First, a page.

The Mobile Health Unit (MHU) programme was launched in Purulia, West Bengal in September 2011 by Save the Children in collaboration with the Department of Health and family Welfare through Centre for Environmental and Socio-economic Regeneration (CESR), the partner NGO. The basic mandate of the programme is to make essential medical services available in remote rural areas where access to medical service is limited. MHU was launched in four Gram Panchayats, viz., Panipathar, Chandra, Pirrah and Kenda in Puncha block of Purulia district. MHU is a composite unit consisting of one single bus fitted with necessary infrastructure for medical examination, diagnostic tests and distribution of a wide variety of medicines. The MHU has qualified and experienced human resources comprising of a Medical Doctor, a Nurse, a Laboratory Technician, a Pharmacist and a Driver. The MHU conducts on an average 40 clinics per month in four GPs and caters to around 45,000 population in 57 villages. The services provided by MHU are – curative, diagnostics preventive, referral, counselling and awareness generation. A minimum registration fee is charged from the beneficiaries. A registered beneficiary is entitled to medical check-up, diagnostic tests and free medicines as prescribed. Referral to a higher grade medical facility is another service offered by MHU. Apart from the Department of Health & Family Welfare, other key stakeholders of the project are functionaries of the ICDS, representatives of Panchayati Raj Institutions, CBOs, and women members of Self Help Groups. Extensive community mobilization mechanism has been undertaken since inception and these include village level meetings on regular basis, advocacy with PRI members and involving them in all major programmes, advocacy with the government officials for periodic review of the programme and formulation of action plan. Besides, communication and campaign initiative is undertaken through wall writing, folk songs, talking doll show, distribution of printed handbills and organizing theme-based programmes on safe motherhood, breastfeeding, nutrition etc.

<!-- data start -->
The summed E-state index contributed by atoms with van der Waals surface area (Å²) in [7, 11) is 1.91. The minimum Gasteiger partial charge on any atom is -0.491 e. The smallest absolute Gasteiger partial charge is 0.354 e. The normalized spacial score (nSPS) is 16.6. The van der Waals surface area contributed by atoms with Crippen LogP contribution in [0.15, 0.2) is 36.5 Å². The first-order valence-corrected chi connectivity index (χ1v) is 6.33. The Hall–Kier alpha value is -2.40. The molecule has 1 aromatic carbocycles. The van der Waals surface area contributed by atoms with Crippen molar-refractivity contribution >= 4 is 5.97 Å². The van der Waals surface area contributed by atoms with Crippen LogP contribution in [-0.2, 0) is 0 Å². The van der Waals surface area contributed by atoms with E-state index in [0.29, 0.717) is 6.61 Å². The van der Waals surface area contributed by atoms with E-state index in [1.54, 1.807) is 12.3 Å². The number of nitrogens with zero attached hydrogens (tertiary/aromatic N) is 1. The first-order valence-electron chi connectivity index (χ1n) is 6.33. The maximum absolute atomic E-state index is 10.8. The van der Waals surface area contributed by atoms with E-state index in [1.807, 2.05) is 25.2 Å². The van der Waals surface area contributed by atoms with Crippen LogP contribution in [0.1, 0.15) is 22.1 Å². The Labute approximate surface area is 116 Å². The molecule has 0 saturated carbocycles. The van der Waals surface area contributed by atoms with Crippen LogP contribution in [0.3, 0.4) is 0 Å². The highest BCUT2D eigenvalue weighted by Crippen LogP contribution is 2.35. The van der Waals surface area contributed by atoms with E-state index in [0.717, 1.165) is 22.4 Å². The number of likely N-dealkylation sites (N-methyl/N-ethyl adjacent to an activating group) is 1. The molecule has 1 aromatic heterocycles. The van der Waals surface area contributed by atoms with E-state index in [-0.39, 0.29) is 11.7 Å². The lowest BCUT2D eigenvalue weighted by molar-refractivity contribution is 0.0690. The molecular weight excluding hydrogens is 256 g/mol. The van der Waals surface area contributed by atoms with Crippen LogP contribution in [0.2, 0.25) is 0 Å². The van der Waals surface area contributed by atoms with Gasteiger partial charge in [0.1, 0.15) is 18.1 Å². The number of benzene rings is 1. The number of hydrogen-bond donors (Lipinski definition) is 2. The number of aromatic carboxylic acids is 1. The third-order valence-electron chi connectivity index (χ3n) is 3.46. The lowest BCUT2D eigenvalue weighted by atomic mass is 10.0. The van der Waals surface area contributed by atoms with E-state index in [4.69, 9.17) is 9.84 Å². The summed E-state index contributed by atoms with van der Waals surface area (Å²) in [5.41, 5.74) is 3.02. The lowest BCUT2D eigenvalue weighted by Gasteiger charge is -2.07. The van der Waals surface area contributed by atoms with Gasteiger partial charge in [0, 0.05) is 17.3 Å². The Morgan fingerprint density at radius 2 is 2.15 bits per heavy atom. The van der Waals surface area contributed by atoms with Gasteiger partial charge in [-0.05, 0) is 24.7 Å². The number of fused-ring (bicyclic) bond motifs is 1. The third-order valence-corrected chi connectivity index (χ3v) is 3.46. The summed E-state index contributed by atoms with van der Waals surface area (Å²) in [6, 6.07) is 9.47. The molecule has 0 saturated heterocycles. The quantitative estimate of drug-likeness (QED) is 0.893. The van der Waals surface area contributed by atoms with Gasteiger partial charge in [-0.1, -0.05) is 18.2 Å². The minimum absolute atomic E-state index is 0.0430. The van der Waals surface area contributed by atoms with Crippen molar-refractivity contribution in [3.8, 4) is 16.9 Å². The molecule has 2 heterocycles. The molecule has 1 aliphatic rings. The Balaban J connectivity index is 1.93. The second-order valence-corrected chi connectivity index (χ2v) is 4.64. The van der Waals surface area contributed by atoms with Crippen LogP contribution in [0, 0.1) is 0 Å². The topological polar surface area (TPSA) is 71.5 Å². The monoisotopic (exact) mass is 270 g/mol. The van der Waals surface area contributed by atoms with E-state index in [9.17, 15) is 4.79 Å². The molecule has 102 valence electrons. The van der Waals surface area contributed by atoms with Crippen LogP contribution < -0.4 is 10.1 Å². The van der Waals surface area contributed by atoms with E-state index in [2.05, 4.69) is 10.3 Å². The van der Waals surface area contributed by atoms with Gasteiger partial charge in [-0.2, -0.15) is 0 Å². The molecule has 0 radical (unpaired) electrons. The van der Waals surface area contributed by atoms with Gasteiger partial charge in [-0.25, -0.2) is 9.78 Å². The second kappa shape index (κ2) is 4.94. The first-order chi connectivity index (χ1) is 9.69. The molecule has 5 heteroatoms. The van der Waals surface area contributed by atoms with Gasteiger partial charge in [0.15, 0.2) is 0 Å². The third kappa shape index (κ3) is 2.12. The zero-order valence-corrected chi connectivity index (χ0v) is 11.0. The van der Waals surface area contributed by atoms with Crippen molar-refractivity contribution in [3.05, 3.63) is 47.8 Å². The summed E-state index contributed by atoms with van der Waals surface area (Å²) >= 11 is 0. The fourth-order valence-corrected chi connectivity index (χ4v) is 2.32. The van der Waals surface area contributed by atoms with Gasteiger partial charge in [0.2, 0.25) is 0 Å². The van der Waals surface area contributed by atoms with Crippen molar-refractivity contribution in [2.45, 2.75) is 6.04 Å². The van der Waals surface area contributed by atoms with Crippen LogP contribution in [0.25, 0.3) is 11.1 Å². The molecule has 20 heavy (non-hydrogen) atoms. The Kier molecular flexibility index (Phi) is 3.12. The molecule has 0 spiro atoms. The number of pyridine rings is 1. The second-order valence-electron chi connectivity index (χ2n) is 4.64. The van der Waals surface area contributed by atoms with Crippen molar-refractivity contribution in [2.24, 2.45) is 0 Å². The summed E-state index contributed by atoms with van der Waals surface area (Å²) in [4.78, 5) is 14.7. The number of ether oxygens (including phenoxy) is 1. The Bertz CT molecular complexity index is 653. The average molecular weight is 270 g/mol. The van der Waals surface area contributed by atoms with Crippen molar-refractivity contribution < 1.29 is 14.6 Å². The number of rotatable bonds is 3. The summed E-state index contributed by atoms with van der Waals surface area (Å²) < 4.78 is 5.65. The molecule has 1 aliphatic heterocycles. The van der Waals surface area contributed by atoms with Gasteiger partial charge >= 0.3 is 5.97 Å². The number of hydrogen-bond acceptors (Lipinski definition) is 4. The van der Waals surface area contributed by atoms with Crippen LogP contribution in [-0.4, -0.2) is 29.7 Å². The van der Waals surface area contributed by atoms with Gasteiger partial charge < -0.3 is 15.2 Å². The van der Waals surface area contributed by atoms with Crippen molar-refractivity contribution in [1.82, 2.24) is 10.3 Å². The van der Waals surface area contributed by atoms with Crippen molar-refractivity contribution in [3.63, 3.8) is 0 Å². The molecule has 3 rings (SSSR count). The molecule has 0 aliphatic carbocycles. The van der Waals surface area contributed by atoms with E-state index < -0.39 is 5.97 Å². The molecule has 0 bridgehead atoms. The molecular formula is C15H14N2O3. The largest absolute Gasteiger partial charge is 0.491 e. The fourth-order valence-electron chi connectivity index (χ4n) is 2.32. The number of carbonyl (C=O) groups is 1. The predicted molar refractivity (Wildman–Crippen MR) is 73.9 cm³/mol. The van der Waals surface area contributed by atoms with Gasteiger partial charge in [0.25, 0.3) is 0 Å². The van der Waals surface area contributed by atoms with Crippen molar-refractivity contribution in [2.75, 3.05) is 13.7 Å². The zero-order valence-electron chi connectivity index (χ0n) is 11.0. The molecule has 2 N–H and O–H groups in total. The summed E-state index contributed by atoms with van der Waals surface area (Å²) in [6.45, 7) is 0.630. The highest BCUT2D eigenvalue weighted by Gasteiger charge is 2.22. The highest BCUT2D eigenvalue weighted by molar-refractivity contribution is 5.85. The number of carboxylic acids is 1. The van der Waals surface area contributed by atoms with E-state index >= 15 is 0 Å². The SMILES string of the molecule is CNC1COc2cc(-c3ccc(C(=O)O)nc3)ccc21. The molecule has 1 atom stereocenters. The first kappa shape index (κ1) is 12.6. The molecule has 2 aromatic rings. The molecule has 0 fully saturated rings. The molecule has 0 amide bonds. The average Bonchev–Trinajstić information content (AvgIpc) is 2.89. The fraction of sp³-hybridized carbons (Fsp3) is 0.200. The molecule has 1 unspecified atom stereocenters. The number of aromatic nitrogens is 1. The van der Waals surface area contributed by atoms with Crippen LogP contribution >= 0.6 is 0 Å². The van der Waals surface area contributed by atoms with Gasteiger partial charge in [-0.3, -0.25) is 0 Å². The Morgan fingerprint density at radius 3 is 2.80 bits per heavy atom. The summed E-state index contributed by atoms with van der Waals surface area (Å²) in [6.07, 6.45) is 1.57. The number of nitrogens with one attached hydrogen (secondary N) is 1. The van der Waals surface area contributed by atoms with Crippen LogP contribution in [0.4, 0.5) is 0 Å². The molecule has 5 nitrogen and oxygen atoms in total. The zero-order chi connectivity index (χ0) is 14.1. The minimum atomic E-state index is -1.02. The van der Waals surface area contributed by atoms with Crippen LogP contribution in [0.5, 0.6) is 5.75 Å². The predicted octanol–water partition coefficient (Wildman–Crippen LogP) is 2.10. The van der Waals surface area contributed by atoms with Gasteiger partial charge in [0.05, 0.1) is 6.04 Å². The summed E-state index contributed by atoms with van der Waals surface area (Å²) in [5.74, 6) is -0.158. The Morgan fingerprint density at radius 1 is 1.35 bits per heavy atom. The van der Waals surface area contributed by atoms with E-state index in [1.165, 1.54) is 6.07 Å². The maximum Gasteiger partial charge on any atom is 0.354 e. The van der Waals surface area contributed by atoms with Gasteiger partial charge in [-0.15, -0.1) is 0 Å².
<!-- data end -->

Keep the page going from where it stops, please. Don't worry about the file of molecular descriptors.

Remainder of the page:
Since last three years, the project is being implemented in the specific project areas. Since inception of the programme, capacity building is one of the focus areas and programmes are organized on regular basis for training and orientation of the Project Staff, Frontline workers including ASHA, ANM and AWW and members of Self Help Groups (SHGs). The project has implemented two innovative initiatives: (i) seasonal morbidity exercise and (ii) tracking of pregnant mothers. Under the seasonal morbidity exercise, seasonal morbidity pattern in the project area for 2012 was analyzed in detail and on the basis of the findings, awareness programmes for the frontline workers, CESR staff and SHG members have been conducted in order to formulate preventive strategy for management of possible outbreak of epidemic. The other initiative is tracking of pregnant mothers, mostly by the members of SHG, so that proper ANC, institutional delivery and PNC is ensured. As a result of intervention, there has been marked improvement in all the indicators in the project area. On an average, in two years of operation MHU has catered to 72 patients per day on an average. Timely referrals from MHU have proved to be extremely beneficial to many patients. It is evident from data and voices of the people that MHU has had positive and enabling impact in the area Apart from increase in the rate of institutional delivery and immunization coverage, the perception and health seeking behaviour of people, even, in some cases, among the most backward tribes, has demonstrated improvement. That the MHU and the government health system is mutually supportive has contributed to greater impact of the project.